Force-Quitting iOS Apps Saves Battery, Right? Nope


Apple's senior vice president of software engineering doesn't shut down iOS multitasking apps, and neither should you.

Craig Federighi this week responded to a customer's email about exiting background applications—those programs still running but not currently in use.

"Do you quit your iOS multitasking apps frequently and is this necessary for battery life?" user Caleb wrote in a message to CEO Tim Cook. "Just wanting you to put this controversy to rest!"

Federighi intervened with a very straightforward "No and no."

Multitasking launched in 2010 with iOS 4; in the time since, iDevice users have become accustomed to closing background apps in an effort to save battery life or speed up the hardware. And while the practice has long been deemed futile, Federighi's Monday message is basically the only thing the company has said about the debate in six years.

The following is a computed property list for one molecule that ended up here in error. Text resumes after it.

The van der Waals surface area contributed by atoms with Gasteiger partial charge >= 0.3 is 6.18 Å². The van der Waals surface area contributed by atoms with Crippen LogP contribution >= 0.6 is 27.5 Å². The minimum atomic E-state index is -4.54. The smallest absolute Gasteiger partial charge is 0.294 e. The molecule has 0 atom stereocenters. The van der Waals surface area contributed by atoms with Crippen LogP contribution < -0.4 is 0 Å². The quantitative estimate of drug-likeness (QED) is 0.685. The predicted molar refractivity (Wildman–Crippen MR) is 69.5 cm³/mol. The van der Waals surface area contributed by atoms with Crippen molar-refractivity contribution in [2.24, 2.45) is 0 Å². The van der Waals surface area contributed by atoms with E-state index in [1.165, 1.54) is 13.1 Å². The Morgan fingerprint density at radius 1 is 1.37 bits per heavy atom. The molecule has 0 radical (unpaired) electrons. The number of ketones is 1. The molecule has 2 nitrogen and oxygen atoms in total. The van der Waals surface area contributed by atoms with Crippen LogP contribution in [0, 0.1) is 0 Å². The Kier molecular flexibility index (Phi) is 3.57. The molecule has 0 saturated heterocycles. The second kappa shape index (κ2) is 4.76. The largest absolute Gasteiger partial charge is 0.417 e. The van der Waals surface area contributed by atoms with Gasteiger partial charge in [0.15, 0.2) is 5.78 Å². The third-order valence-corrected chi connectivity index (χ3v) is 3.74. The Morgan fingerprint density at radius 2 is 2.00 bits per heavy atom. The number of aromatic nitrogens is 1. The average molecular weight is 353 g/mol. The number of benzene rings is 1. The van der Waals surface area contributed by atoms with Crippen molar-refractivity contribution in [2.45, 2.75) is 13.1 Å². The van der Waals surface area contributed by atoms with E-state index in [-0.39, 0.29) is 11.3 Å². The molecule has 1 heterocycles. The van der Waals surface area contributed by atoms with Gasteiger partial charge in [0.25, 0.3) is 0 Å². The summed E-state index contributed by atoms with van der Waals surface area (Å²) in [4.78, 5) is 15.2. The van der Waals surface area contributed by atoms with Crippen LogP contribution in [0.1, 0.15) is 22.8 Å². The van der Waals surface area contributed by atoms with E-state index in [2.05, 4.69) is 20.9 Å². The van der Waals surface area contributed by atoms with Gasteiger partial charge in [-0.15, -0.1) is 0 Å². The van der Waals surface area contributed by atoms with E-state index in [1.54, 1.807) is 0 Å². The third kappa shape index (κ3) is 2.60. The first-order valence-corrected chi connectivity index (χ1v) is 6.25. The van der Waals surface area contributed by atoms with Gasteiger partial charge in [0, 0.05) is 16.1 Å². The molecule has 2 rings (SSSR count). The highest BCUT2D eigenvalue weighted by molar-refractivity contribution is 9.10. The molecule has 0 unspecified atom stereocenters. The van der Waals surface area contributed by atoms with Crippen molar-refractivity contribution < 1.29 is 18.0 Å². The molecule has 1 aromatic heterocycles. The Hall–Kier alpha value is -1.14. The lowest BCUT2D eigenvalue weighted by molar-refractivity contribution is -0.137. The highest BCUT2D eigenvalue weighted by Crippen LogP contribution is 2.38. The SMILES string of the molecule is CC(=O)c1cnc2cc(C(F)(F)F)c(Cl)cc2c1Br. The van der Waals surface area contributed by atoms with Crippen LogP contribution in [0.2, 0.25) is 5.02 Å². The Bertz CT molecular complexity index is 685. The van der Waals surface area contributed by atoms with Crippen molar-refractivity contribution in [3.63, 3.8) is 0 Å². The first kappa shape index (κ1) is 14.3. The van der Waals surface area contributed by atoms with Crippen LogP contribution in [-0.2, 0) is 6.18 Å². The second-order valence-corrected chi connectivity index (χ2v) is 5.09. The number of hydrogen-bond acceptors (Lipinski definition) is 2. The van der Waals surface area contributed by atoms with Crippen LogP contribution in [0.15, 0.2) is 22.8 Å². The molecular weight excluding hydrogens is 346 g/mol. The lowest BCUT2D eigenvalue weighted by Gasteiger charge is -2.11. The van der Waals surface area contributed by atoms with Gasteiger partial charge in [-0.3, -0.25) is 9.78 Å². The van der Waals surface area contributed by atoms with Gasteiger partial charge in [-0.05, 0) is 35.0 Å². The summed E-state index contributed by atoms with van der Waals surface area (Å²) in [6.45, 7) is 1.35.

According to 9to5Mac, which verified and published the email excerpts, Apple's official support pages say that force-quitting should be reserved for situations when an app freezes or otherwise misbehaves, not because you don't like digital clutter.

In fact, when you leave an app or open a new one, the previous programs become frozen in RAM, or stop running at all, 9to5Mac said. The only background applications eating up battery power are things like GPS navigation and music players, which are functioning only when when you are using them, and not once you've paused or reached a destination.

As many have pointed out over the years, force quitting could actually have an opposite effect by shortening your handset's battery life.

Apple did not immediately respond to PCMag's request for comment.

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